Vickie Howell and Adrienne Armstrong, "Aware Knits"

Vickie Howell and Adrienne Armstrong, "Aware Knits"

I've said it before and I'll say it again: I like a knitting book that's more than just a collection of patterns.  I like a book with a little meat on its bones, so to speak.  And Aware Knits is a very meaty book indeed!

Okay wait, I kind of grossed myself out there. 

But you get the picture:  there's a lot of text, a lot of thought, a lot of intelligent discussion happening on the pages of Aware Knits.  If I had to choose one thing that sets this book apart from the other "eco-friendly knitting" books on the market, it's that it acknowledges that these issues are COMPLICATED.

A lot of books are happy to be all like "BAMBOO YARN YAY!" and leave it at that.  But Howell and Armstrong have clearly put a lot of thought and research into it, and they openly acknowledge that every fiber has problems.  Everything's a trade-off.  In the case of bamboo, there are a lot of eco-friendly aspects to the yarn.  But shipping the raw materials all the way from China, not to mention the energy expended in the processing, means that bamboo is not the be-all-end-all of eco-friendliness.

In some cases, you may actually get a bigger benefit by buying a locally produced "conventional" fiber like merino wool.  I bet the overall ecological footprint of a yarn like Beaverslide is better than some of the mass market bamboo yarns.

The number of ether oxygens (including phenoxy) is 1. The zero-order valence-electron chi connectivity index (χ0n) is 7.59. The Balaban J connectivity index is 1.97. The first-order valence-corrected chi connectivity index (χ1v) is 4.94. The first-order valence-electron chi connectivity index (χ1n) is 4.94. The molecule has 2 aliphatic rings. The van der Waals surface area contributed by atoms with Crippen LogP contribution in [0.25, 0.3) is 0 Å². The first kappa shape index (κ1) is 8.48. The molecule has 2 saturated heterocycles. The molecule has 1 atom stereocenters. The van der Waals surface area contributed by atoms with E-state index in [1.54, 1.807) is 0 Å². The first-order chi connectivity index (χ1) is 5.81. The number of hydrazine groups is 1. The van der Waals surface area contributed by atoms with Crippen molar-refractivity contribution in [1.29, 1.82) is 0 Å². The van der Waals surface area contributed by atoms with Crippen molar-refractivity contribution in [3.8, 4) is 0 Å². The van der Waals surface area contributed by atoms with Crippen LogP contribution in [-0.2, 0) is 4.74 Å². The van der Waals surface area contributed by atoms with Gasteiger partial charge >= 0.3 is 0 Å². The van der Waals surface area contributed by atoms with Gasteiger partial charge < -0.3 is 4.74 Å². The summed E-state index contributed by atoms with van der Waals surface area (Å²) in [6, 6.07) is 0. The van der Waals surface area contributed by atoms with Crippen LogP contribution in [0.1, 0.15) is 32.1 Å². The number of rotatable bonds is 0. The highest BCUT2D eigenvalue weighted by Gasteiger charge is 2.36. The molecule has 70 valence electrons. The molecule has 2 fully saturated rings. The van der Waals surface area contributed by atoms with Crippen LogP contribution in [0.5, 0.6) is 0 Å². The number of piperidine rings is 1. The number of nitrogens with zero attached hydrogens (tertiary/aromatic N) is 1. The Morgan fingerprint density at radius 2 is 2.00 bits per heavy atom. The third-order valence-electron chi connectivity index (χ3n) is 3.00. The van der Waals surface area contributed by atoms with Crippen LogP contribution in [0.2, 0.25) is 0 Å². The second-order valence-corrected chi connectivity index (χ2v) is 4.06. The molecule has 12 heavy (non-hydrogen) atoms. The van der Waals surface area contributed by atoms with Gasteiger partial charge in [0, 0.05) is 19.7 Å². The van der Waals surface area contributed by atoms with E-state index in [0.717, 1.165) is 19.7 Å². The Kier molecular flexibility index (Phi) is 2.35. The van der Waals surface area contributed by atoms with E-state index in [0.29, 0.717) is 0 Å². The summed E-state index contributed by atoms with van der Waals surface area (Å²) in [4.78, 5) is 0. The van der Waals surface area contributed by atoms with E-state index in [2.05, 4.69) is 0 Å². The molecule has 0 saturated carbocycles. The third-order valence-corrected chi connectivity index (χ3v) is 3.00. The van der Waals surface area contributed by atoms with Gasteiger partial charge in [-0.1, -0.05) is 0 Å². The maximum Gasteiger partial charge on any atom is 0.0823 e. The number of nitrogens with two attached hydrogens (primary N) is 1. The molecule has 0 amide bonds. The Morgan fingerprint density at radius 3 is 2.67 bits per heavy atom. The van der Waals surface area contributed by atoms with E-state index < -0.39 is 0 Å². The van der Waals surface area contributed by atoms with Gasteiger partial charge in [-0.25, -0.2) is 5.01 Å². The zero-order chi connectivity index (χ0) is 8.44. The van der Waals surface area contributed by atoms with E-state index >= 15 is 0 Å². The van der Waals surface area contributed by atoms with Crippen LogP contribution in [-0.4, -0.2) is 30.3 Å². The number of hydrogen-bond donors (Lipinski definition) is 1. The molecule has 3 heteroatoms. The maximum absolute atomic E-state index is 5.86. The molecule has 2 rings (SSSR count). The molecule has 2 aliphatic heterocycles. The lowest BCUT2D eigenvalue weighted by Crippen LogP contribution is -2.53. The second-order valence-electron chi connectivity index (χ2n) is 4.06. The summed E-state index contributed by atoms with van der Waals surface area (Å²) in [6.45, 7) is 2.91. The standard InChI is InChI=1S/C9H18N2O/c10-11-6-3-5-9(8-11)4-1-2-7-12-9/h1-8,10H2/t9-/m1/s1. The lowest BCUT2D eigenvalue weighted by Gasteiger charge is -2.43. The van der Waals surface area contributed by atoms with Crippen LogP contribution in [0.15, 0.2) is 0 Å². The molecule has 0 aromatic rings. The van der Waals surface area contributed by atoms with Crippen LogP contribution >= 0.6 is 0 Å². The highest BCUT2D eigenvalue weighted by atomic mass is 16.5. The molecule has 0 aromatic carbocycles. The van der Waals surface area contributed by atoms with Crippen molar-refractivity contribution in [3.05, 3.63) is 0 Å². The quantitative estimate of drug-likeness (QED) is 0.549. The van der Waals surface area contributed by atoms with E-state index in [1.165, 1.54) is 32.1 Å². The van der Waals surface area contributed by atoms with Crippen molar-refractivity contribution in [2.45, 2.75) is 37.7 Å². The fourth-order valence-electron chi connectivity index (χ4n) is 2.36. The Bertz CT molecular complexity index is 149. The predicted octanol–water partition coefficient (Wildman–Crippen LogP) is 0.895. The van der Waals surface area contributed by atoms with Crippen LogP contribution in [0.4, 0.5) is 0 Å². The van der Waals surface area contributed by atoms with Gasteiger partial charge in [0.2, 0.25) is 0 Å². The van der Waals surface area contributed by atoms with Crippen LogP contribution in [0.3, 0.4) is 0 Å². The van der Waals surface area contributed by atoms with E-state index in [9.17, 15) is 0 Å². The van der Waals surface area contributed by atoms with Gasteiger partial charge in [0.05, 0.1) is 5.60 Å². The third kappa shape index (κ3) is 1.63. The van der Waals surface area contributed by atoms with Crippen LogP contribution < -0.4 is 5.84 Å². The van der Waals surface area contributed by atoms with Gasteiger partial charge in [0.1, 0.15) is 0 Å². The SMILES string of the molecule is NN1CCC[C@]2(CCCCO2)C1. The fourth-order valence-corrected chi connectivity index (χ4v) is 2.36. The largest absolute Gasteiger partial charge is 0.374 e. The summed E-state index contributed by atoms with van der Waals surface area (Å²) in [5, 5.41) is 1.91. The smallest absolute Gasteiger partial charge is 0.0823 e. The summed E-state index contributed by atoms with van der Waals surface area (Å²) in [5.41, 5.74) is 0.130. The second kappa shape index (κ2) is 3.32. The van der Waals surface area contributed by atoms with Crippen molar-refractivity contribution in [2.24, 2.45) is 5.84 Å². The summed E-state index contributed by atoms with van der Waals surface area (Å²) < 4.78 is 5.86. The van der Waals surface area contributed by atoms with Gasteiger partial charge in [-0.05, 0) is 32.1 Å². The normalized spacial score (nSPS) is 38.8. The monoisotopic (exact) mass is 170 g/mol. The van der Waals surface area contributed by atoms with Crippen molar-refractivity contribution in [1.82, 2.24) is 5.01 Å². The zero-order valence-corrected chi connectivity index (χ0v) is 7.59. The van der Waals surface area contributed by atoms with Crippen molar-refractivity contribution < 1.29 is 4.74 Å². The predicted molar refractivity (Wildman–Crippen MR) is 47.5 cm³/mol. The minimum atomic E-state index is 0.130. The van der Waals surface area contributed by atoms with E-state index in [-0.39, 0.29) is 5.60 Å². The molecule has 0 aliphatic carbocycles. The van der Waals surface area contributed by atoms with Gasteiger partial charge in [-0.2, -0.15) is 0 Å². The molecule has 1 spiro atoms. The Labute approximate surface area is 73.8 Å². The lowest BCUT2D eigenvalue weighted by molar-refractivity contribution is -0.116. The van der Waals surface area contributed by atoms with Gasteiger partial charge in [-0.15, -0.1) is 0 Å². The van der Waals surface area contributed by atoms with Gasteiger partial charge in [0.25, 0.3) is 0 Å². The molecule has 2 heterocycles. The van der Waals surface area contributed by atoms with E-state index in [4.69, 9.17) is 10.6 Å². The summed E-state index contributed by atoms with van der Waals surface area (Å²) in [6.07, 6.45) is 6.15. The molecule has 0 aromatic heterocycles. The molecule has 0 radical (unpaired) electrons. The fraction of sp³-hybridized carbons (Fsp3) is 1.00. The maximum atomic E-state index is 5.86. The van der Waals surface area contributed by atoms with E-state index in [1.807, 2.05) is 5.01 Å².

I read this book cover to cover, which isn't something you'd be interested in doing with a lot of knitting books.  I was curious to learn about the yarns they chose, and why, and some of the alternate techniques that they broached.  I was intrigued to see what they would make out of recycled sweater yarn, t-shirt yarn (tarn), and plastic bag yarn (plarn).

All of these projects turned out looking pretty nice, and I particularly liked the market tote bag crocheted out of plarn.   A lot of plarn tote bags end up looking lumpy and "recycled," but the Alter Eco bag looks really nice.  And the project they chose for t-shirt yarn, a gigantic toy basket, is pretty awesome!

I'm going to take a crazy guess that half the people who read the book will wish it had more of the wacky avante-garde patterns (like the framed swatch) and half will wish it had more conventional patterns.  I'm definitely in the first group.  If I want a cardigan pattern, trust me, I can find one.  I love books like this for the inspiriation they provide, the wacky possibilities inherent in two sticks (or one hook) and a bit of string.

 If I have any complaint about the projects in the book, it's that the conventional patterns could have used a little more care in the design process.   The seed stitch portion of the fingerless mitts looks baggy, while the bottom hem on the Camisoul is just moments away from rolling all the way up to the model's armpits.  And I question the wisdom of making hiking socks out of a mohair/wool/silk blend.  (Just the thought of mohair yarn + sweaty feet makes me twiddle my toes uncomfortably.

That being said, this is a great book for existing or aspiring eco-minded knitters and crocheters!

Models: Aware Knits earns an F for its models, 100% of whom appear to be white.